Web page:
Mobile app helping nursing students with clinical decision-making

A research project underway at Chinook Regional Hospital aims to determine if having medical information at the fingertips of student nurses improves their clinical decision-making at patient bedside.

During the 15-month study, which started last May, about 30 fourth-year nursing students from the University of Lethbridge will have an application installed on their mobile phones that contains a wealth of medical and nursing information.

Nursing student Tony Slezina says the app has been invaluable in his work with patients.

Researchers are comparing the clinical decision-making of these student nurses with other student nurses who do not have the app. Students without the app would typically leave the bedside and locate information in a medical textbook or, in the case of a medication issue, consult with the hospital pharmacist. All student nurses are under the supervision of registered nurses at the Alberta Health Services (AHS) hospital.

“The ability to make sound clinical decisions is vital to ensure patients receive safe, high-quality health care,” says study lead Dr. Monique Sedgwick, assistant professor in the Faculty of Health Sciences at the University of Lethbridge.

“Health care is an information intensive environment. With this study, we’re trying to determine if clinical decision-making improves with immediate access to current, evidence-based information about patient diagnosis, treatment and nursing care.”

Dr. Sedgwick says nurses make clinical decisions every day that affect patient care. Common decisions include whether to change a bedridden patient’s position to prevent bedsores, whether to alert a physician if a patient’s condition is deteriorating, whether to change a patient’s medication, or determining what supports patients will need after leaving the hospital.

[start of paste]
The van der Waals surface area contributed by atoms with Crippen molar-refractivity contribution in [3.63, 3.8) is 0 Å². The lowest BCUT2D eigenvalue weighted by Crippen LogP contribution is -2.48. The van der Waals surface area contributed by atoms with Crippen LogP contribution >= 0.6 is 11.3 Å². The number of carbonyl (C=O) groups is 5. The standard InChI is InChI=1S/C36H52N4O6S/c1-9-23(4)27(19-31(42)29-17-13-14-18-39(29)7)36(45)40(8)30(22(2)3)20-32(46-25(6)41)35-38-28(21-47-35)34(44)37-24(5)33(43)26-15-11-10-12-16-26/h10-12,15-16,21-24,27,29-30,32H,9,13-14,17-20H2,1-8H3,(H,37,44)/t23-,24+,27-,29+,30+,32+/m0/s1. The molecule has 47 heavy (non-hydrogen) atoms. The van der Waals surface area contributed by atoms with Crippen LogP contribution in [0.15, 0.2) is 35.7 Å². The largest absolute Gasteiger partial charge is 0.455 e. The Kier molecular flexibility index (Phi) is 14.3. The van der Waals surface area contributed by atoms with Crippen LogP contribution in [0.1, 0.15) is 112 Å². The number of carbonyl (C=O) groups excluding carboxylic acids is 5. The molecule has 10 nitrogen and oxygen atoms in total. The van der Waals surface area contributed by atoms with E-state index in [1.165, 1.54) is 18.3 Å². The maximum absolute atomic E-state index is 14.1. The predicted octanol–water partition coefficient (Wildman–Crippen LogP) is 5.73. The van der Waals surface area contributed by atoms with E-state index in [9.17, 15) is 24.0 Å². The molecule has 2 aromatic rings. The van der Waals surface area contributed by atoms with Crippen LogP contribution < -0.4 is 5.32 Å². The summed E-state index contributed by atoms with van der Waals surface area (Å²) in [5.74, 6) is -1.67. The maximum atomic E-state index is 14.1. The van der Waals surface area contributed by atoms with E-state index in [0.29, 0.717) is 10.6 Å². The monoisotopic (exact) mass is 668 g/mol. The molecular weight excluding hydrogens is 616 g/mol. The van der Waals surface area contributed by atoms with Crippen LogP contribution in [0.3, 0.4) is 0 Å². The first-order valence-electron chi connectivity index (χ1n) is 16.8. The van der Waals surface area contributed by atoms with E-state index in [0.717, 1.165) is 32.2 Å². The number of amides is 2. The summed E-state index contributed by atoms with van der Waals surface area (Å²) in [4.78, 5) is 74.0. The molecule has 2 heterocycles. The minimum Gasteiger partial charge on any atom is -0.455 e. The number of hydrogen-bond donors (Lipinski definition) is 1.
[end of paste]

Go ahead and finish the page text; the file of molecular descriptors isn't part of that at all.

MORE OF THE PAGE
A patient who complains about pain post-surgery requires a nurse to make several clinical decisions at bedside, she adds.

“Nurses must assess the kind of pain the patient is experiencing,” says Dr. Sedgwick. “The nurse must take into consideration when the patient last had medications for the pain, whether the medication worked, whether there were side effects and whether the type of pain is typical following that particular type of surgery.

“Using information gathered from textbooks or the mobile app, nurses decide if the medication will be given, if another type of medication is more appropriate, how the medication will be given, how much medication will be given, or if medication is the most effective way to relieve the pain.”

The application used in this study was developed by the U.S.-based medical software firm Pepid, and contains as much information as would be found in multiple textbooks.

Nursing student Tony Slezina says the application has been a huge help during his work placement in the intensive care unit, allowing him to answer questions for patients and their families right at bedside.

“We can look things up on the app and say, ‘OK, yeah, we’re on the right course here,’ ” he says.

Adds Dr. Sedgwick: “Preliminary findings suggest the app helps students in their reasoning and clinical decision-making. That said, no conclusions can be drawn until the study concludes in July 2014.”

Chinook Regional Hospital is a teaching hospital where, each year, more than 600 nurses are trained along with numerous sub-specialties, internships and other clinical placements.

Site manager Ryan Thomson says he’s pleased the facility is contributing to this study.

“I can’t say enough about the partnership we have with the University of Lethbridge and the unique opportunity to move research projects like this forward here in our own backyard,” says Thomson. “I am passionate about applied research that helps us grow and learn.”

The $10,000 study is funded by the Western North Western Canadian Association of Schools of Nursing and the University of Lethbridge Teaching Fund.

Alberta Health Services is the provincial health authority responsible for planning and delivering health supports and services for more than 3.9 million adults and children living in Alberta. Its mission is to provide a patient-focused, quality health system that is accessible and sustainable for all Albertans.